Kali’s original skin in Smite

Including Baba Yaga, Smite‘s playable roster of characters is comprised of deities from various world mythologies. The Hindu death goddess Kali was among those playable upon Smite‘s initial release. That said, Kali’s original design was ultimately removed. Her initial look was only featured in a beta release of the game before it was reworked. The redesign included not just a visual update but new voice lines and updated abilities.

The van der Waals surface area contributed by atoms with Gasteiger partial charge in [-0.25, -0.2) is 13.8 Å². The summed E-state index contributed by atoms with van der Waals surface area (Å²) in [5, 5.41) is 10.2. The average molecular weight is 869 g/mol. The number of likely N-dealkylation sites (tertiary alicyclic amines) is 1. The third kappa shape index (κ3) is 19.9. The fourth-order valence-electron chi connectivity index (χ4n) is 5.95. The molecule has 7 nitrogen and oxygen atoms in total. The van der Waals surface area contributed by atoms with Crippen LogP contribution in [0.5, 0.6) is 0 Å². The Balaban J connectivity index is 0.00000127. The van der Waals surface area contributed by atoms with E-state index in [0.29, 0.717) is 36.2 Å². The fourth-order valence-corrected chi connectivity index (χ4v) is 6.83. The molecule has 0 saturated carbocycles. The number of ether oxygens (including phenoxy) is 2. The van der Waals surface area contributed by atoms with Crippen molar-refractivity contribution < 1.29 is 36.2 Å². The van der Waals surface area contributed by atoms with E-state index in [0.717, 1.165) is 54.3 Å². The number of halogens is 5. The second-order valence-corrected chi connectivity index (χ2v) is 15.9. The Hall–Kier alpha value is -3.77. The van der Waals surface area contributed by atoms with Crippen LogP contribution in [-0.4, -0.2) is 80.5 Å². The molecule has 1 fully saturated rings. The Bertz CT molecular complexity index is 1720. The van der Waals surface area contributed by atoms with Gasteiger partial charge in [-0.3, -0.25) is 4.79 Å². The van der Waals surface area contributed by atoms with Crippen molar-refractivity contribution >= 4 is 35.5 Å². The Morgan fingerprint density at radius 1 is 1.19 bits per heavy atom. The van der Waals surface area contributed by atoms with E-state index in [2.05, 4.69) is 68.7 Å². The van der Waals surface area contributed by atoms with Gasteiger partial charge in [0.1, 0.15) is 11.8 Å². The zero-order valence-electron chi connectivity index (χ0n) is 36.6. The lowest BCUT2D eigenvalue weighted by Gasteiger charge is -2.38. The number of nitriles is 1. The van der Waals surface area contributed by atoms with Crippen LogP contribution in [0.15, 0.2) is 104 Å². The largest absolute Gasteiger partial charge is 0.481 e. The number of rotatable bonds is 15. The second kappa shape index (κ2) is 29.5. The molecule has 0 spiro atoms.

Reasons for changes to Kali were never publicly stated by developer Titan Forge. Some commenters in a Reddit thread discussing the changes, however, have a few theories as to why they were made. Most immediately striking is that Kali’s redesign includes more clothing coverage . One commenter cited a theory that some practicing Hindus objected to her inclusion, but proposed that the number of such people was overall too low to justify the change. They then pointed out that the changes were made when publisher Hi-Rez began working with Tencent. The alterations to her abilities ultimately toned down some violent animations, so the redesign seems to have been made in the name of an overall increase in family friendliness, possibly at the behest of Tencent.